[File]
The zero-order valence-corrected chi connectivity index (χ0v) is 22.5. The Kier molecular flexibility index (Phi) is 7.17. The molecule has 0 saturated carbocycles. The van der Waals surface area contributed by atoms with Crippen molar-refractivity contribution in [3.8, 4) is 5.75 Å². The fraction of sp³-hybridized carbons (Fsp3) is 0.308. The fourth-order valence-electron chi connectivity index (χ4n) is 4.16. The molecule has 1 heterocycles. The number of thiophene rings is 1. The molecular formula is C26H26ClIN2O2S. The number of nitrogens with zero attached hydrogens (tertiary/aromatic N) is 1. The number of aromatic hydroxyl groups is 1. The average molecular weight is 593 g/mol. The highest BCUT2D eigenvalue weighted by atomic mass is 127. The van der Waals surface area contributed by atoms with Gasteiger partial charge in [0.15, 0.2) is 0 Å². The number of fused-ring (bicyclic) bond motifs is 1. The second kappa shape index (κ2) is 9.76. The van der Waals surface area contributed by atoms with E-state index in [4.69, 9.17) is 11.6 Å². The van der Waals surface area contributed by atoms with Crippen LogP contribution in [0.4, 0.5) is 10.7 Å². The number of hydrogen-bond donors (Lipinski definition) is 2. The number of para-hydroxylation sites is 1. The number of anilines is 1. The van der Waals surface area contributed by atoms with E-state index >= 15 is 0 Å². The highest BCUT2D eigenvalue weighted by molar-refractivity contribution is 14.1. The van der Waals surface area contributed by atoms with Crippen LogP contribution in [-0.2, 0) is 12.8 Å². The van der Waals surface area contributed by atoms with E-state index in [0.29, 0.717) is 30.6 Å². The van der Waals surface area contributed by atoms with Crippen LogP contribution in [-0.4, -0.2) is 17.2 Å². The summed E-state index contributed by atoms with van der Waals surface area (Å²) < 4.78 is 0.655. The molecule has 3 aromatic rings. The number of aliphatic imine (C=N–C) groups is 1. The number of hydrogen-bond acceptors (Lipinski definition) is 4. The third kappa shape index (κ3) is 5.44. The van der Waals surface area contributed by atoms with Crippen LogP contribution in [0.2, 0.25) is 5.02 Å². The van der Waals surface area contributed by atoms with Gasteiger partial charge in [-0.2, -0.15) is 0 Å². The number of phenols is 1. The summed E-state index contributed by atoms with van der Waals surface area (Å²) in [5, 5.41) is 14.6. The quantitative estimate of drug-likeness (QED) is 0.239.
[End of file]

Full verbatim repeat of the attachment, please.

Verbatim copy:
The zero-order valence-corrected chi connectivity index (χ0v) is 22.5. The Kier molecular flexibility index (Phi) is 7.17. The molecule has 0 saturated carbocycles. The van der Waals surface area contributed by atoms with Crippen molar-refractivity contribution in [3.8, 4) is 5.75 Å². The fraction of sp³-hybridized carbons (Fsp3) is 0.308. The fourth-order valence-electron chi connectivity index (χ4n) is 4.16. The molecule has 1 heterocycles. The number of thiophene rings is 1. The molecular formula is C26H26ClIN2O2S. The number of nitrogens with zero attached hydrogens (tertiary/aromatic N) is 1. The number of aromatic hydroxyl groups is 1. The average molecular weight is 593 g/mol. The highest BCUT2D eigenvalue weighted by atomic mass is 127. The van der Waals surface area contributed by atoms with Gasteiger partial charge in [0.15, 0.2) is 0 Å². The number of fused-ring (bicyclic) bond motifs is 1. The second kappa shape index (κ2) is 9.76. The van der Waals surface area contributed by atoms with E-state index in [4.69, 9.17) is 11.6 Å². The van der Waals surface area contributed by atoms with Crippen LogP contribution in [0.4, 0.5) is 10.7 Å². The number of hydrogen-bond donors (Lipinski definition) is 2. The number of para-hydroxylation sites is 1. The number of anilines is 1. The van der Waals surface area contributed by atoms with E-state index >= 15 is 0 Å². The highest BCUT2D eigenvalue weighted by molar-refractivity contribution is 14.1. The van der Waals surface area contributed by atoms with Crippen LogP contribution in [-0.2, 0) is 12.8 Å². The van der Waals surface area contributed by atoms with E-state index in [0.29, 0.717) is 30.6 Å². The van der Waals surface area contributed by atoms with Crippen LogP contribution in [-0.4, -0.2) is 17.2 Å². The summed E-state index contributed by atoms with van der Waals surface area (Å²) < 4.78 is 0.655. The molecule has 3 aromatic rings. The number of aliphatic imine (C=N–C) groups is 1. The number of hydrogen-bond acceptors (Lipinski definition) is 4. The third kappa shape index (κ3) is 5.44. The van der Waals surface area contributed by atoms with Crippen LogP contribution in [0.2, 0.25) is 5.02 Å². The van der Waals surface area contributed by atoms with Gasteiger partial charge in [-0.2, -0.15) is 0 Å². The number of phenols is 1. The summed E-state index contributed by atoms with van der Waals surface area (Å²) in [5, 5.41) is 14.6. The quantitative estimate of drug-likeness (QED) is 0.239.